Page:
Pro seems to be saying that there logically needs to exist a being with the power of God even "before" the universe existed. Even if you could prove that God existed you cannot show that somehow this being must have to exist logically without cause. Then why not argue that the naturally created universe logically needs to possess the characteristics to support life?

Dawkins even says that life seems to have been designed for a purpose (citation above).


You are taking Dawkins out of context. He is addressing the illusion of design when really life was created by natural selection and mutations. I have read his books.

My arguments for fine tuning does not try to explain the complexity of life, but rather the complexity of the initial conditions.


My reasoning is not based on the design argument. It is based on the fact that non living matter cannot logically produce living matter. Leaving the best explanation of life to God.

Sorry I misunderstood. Bacteria are really molecules arranged in such a way that they can replicate and use resources from outside them. Bacteria are created from physical materials during replication anyway so all we need is for bacteria to be created from non-living matter without replication. Obviously they would have to be far more simple that modern bacteria. Given the many different combinations of forces and environments in the universe we are bound to find at least some that can create life.

People once said that it was impossible for the complexity of life, and stars and planets to be created without a designer. They said this because of the design argument and because they could not conceive how these things could be made naturally so they assumed these came about supernaturally. This is called the fallacy from ignorance, or the following statement; "I don't understand how life could come about without design so it couldn't have come about without design."

Lets not make the same mistake about the origin of life. If natural processes can create planets and the complexity of life then it is easily possible that they could produce the first replicating organisms on earth.

Just because the universe seems fine tuned for life doesn't mean it was designed. The theory of evolution and the imminent luck argument both disprove that. This argument cannot be used because it has been shown to be wrong about the greatest complexity in the universe, the complexity of life.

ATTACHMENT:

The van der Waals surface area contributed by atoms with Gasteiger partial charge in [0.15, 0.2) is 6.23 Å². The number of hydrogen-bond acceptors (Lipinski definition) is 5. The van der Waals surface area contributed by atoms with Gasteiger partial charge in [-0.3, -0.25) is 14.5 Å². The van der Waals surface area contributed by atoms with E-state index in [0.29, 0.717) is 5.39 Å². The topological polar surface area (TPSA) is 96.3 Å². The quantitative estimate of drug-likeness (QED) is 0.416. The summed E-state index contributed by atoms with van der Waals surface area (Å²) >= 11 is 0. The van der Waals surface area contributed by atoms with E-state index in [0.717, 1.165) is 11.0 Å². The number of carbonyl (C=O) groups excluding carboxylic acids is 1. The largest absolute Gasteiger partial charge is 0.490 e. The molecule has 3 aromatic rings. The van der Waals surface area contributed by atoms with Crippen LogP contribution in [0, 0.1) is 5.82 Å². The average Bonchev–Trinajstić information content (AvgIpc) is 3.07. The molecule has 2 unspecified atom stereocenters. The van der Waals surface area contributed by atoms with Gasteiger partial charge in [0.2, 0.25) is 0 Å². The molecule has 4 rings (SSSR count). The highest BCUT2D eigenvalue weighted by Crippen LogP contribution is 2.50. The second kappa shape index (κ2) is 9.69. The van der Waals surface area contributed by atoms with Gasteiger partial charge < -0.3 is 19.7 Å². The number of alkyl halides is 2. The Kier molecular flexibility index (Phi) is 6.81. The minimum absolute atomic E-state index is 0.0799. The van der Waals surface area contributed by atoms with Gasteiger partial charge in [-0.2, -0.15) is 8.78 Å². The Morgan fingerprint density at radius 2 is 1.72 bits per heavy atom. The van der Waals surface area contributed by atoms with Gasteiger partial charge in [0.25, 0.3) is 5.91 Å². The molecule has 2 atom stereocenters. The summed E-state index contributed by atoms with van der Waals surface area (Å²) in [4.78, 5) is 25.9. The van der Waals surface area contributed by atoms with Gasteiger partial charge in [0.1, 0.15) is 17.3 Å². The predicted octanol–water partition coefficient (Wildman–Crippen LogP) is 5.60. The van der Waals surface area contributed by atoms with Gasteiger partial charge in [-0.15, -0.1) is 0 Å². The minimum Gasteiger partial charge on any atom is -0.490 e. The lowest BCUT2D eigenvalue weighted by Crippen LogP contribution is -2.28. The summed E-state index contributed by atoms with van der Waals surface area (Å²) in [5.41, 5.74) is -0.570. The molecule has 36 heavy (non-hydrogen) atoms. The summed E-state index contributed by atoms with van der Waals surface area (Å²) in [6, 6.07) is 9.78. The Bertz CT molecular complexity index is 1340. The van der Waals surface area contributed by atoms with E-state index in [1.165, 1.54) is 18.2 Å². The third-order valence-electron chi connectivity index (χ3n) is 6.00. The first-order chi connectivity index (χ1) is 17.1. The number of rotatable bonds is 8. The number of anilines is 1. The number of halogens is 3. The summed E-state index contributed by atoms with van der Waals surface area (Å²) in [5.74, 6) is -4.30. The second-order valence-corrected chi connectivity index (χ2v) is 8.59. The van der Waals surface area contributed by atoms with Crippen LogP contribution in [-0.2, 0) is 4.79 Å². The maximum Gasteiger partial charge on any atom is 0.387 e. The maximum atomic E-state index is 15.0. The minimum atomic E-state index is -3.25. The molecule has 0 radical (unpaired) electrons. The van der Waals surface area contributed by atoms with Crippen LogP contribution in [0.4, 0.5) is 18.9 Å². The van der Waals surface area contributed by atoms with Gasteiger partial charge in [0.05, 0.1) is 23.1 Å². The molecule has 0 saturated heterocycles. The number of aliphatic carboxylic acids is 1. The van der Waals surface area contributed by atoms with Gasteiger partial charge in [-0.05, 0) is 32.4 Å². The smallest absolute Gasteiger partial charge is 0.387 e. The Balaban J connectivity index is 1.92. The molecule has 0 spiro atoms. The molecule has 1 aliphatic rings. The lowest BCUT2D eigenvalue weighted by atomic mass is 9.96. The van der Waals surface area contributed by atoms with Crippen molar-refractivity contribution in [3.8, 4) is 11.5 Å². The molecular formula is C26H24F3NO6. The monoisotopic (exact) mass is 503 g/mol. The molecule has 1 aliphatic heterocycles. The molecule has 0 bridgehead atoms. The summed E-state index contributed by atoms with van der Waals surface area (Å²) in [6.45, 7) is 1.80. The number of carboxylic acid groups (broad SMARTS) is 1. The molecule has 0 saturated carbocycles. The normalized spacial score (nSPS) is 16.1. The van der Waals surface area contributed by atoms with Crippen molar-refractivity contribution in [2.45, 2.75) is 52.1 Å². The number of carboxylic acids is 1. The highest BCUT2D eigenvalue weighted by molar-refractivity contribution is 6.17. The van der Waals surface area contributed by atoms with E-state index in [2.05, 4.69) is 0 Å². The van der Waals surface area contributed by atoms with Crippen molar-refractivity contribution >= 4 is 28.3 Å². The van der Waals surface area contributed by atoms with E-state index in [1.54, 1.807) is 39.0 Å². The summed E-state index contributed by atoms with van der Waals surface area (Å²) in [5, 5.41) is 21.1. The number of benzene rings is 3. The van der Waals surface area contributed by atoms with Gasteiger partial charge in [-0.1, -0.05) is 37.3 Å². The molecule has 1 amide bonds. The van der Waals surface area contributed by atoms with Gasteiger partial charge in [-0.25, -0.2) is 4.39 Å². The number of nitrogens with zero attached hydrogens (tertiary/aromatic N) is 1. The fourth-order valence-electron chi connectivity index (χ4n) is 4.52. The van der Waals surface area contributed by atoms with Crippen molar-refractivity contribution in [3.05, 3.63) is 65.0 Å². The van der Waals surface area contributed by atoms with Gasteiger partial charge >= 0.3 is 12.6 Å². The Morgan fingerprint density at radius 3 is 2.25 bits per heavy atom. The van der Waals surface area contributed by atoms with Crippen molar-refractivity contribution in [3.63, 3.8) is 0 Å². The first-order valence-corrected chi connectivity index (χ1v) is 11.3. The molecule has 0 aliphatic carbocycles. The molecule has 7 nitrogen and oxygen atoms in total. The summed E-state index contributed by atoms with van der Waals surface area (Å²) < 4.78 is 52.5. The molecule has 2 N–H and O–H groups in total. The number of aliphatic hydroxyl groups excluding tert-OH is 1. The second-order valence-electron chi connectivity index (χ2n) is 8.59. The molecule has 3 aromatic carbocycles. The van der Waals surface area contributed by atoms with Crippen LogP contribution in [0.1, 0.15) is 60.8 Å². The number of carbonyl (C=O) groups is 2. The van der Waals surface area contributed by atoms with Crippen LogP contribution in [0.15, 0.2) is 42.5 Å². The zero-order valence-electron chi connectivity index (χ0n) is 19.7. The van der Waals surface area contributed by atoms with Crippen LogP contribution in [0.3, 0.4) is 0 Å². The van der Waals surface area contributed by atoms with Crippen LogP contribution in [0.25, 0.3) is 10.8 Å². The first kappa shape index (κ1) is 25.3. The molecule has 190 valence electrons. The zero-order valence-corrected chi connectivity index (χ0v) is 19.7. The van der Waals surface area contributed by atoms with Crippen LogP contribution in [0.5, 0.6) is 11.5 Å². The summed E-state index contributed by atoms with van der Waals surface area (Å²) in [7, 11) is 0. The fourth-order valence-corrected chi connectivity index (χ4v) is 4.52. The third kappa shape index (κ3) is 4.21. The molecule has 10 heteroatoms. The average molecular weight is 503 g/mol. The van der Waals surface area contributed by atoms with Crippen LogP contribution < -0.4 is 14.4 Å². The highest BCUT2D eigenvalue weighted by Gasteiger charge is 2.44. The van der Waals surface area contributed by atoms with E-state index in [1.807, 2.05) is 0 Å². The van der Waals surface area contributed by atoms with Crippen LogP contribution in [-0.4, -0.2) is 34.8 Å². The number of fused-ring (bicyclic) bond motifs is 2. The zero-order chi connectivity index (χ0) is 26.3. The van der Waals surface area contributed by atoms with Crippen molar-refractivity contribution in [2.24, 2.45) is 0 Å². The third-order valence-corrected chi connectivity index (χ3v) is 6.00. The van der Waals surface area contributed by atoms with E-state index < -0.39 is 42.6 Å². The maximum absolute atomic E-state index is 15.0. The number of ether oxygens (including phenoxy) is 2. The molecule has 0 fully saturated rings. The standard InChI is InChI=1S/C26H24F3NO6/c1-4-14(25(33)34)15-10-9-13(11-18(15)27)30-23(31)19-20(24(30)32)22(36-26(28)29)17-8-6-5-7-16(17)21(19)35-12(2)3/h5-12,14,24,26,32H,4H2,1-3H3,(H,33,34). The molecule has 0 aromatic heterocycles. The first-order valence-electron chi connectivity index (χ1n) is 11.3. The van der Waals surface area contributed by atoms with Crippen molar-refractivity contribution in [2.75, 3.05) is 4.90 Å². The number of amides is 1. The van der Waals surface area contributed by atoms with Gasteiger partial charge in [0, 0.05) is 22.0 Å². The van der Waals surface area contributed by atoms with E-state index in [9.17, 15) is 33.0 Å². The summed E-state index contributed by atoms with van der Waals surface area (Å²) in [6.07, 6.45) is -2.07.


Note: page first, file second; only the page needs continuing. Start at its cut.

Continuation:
I wish my opponent had given me at least one argument against Gods existence to negate, but maybe he is saving it for the fifth round so that I can not refute it.

This debate was about whether the Christian God likely exists or not. I have shown that the supposed nature of the Christian God is in contradiction with his supposed actions so this idea is in contradiction and is likely false.

You have failed to present any evidence that the Christian God exists.

Even if there is a 50% that a God exists, there is not a 100% change that this God is the Christian God so there is less than a 50% chance that a Christian God exists making his existence less probable than not existing.

I have also shown that a designer is not necessary to explain complexity or anything else, but naturalistic explanations do this just fine.

Therefore the design hypothesis adds unneeded complexity to our explanations and is unparsimonious or in other words it violates Occam's Razor. Because it is unparsimonious it is less likely than naturalistic explanations. God himself violates the design argument.

The design hypothesis makes predictions that turn out to be wrong and people once thought that the stars, planets, complexity of life, and weather patterns were designed. Naturalistic explanations explain everything about our origins that we are able to explain. Naturalistic explanations have replaced design explanations over time making them more likely explanations for future mysteries. As the light of science explains more and more, theists have less and less to explain with design.

What if theists tried to explain all the thing we don't understand about earth's weather with God? In the past, naturalistic explanations have done just fine explaining past mysteries so the God hypothesis is unecessary and unparsimonious and so is less likely to explain current mysteries than naturalistic explanations for weather.